Take industrial agriculture.  There was both a perceived and a real need to increase agricultural output after WWII. We also had new synthetic chemicals that killed pest species and other synthetic chemicals that prevented (human) non-food plants from competing with crops in the field. We could create synthetic fertilizers to help crops grow bigger/better/faster.

The downside we now have breakfast cereals that contain herbicides4 which we know have adverse impacts on human health.

Our willingness to see each of the components of our extractive economy as isolated and separate entities has led to other ‘unforeseen’ and ‘unintended’ consequences.  In some regions we have over pumped so much ground water that cities and communities are sinking/subsiding into the ground5,6.

The inflection point that we have reached is as much mental as it is physical.  It is the synergy that our thermal, chemical, and physical pollution combined with our direct and indirect extraction of biological resources, habitats, and physical assets has on the environment. . . which in turn impacts our health, our economy, and our longevity.

The major problems in the world                                                                                   are the result of the difference between                                                                  how nature works and the way people think

Gregory Bateson

We have always been in a continuous dialogue and interplay with the environment.  But most people neither saw that nor truly understood that reality.  The environment responds to what we do, we respond to it.  This is not about intent – it is simply a symphony of actions and reactions.

As the rising heat index becomes more problematic, as extreme weather makes agriculture more vulnerable, and storms intensify and cause more damage, as water availability becomes more variable and expensive, and as biodiversity and bio-abundance decline at an alarming rate, we seem increasing willing to acknowledge the need to rethink or relationship with nature and the life support system it provides us.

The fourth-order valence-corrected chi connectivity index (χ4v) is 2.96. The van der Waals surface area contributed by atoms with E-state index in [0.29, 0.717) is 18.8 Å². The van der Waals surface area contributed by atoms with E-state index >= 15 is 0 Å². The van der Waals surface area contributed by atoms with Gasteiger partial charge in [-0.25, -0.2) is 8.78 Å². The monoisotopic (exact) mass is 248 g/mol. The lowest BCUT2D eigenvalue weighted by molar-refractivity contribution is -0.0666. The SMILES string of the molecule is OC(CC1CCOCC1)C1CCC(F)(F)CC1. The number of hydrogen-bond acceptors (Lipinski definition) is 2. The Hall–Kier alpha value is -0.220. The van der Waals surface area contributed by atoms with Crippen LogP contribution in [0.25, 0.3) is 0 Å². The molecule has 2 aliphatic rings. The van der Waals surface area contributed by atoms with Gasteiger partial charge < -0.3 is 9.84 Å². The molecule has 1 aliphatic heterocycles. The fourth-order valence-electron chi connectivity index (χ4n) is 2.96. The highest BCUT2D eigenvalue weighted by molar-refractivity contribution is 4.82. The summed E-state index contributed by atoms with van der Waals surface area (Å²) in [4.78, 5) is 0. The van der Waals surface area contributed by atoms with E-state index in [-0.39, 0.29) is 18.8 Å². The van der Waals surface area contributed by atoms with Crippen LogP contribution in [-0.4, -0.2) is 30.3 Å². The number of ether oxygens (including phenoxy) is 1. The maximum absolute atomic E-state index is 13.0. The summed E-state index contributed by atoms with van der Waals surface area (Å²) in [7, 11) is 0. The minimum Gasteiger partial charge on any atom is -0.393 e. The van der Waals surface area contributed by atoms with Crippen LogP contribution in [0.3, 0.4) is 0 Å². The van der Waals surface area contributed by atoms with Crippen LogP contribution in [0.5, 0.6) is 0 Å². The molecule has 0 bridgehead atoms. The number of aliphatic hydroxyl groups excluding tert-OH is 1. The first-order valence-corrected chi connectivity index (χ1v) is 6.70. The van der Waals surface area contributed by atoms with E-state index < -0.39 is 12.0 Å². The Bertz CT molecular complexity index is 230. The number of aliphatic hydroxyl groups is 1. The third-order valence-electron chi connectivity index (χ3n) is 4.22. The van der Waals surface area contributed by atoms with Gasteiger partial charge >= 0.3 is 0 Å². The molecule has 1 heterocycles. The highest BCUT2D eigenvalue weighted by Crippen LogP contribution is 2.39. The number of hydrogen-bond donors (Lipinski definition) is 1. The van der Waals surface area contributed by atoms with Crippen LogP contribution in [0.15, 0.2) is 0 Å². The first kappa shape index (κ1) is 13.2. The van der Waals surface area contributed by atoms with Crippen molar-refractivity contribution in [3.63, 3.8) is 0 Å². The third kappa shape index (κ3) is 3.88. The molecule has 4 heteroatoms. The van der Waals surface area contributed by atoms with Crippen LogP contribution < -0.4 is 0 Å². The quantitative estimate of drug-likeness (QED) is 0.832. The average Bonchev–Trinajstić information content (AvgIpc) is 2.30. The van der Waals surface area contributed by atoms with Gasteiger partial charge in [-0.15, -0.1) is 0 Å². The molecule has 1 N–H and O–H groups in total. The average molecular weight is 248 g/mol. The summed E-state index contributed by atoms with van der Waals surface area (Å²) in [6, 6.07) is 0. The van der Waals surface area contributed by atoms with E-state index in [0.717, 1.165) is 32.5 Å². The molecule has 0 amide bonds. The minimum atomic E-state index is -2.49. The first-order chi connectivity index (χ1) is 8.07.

The wicked problems we currently face are no longer local or even regional.  They are transboundary. They are planetary.  Nor can they be solved separately or sequentially.  They need to be addressed simultaneously and synergistically so that the solutions inherent in the mix of issues become visible, viable, and actionable.  And that requires a new level of consciousness and collaboration to both understand and resolve them.

Complex systems grow to a certain scale at which time they need to restructure, redesign, and redevelop themselves to maintain and maximize their efficiency and effectiveness.

This is the inflection point upon which we stand.

Tim Rumage                                                                                                                           26 February 2024

The first Quartermaster’s Report, compiled by myself, was published in the book (This Spaceship Earth) that I co-authored with futurist David Houle. The second Quartermaster’s Report (QMR) was published in 2023 in the book (Now That You Know) researched and written by the team at This Spaceship Earth (the non-profit).

The purpose of the QMR is to put forth the data that describes the status of the ship, in this case “This Spaceship Earth.”  The reason for taking a planetary perspective is to realign our individual viewpoints and assumptions about resource quantity, quality, and demand with that of TSE’s current operational capability, capacity, and actual status.